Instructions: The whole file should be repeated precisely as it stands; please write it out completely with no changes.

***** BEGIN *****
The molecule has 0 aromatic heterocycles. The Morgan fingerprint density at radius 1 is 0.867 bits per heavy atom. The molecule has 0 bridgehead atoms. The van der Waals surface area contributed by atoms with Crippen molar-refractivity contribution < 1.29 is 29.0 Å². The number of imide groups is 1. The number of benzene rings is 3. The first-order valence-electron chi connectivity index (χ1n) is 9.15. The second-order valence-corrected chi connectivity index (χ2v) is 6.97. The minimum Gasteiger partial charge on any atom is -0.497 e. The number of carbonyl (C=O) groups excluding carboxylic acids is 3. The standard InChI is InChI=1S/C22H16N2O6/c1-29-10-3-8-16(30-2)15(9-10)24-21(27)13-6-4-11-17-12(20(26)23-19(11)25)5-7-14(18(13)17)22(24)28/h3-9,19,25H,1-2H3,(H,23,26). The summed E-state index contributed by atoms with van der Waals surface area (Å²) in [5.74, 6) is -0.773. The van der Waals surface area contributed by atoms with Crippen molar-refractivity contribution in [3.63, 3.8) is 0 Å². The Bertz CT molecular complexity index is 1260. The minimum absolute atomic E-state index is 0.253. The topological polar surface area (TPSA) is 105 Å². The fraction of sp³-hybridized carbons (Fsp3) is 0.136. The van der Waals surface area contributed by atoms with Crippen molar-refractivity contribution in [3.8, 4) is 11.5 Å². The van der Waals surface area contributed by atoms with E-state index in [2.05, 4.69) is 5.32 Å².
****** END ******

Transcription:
The molecule has 0 aromatic heterocycles. The Morgan fingerprint density at radius 1 is 0.867 bits per heavy atom. The molecule has 0 bridgehead atoms. The van der Waals surface area contributed by atoms with Crippen molar-refractivity contribution < 1.29 is 29.0 Å². The number of imide groups is 1. The number of benzene rings is 3. The first-order valence-electron chi connectivity index (χ1n) is 9.15. The second-order valence-corrected chi connectivity index (χ2v) is 6.97. The minimum Gasteiger partial charge on any atom is -0.497 e. The number of carbonyl (C=O) groups excluding carboxylic acids is 3. The standard InChI is InChI=1S/C22H16N2O6/c1-29-10-3-8-16(30-2)15(9-10)24-21(27)13-6-4-11-17-12(20(26)23-19(11)25)5-7-14(18(13)17)22(24)28/h3-9,19,25H,1-2H3,(H,23,26). The summed E-state index contributed by atoms with van der Waals surface area (Å²) in [5.74, 6) is -0.773. The van der Waals surface area contributed by atoms with Crippen molar-refractivity contribution in [3.63, 3.8) is 0 Å². The Bertz CT molecular complexity index is 1260. The minimum absolute atomic E-state index is 0.253. The topological polar surface area (TPSA) is 105 Å². The fraction of sp³-hybridized carbons (Fsp3) is 0.136. The van der Waals surface area contributed by atoms with Crippen molar-refractivity contribution in [3.8, 4) is 11.5 Å². The van der Waals surface area contributed by atoms with E-state index in [2.05, 4.69) is 5.32 Å².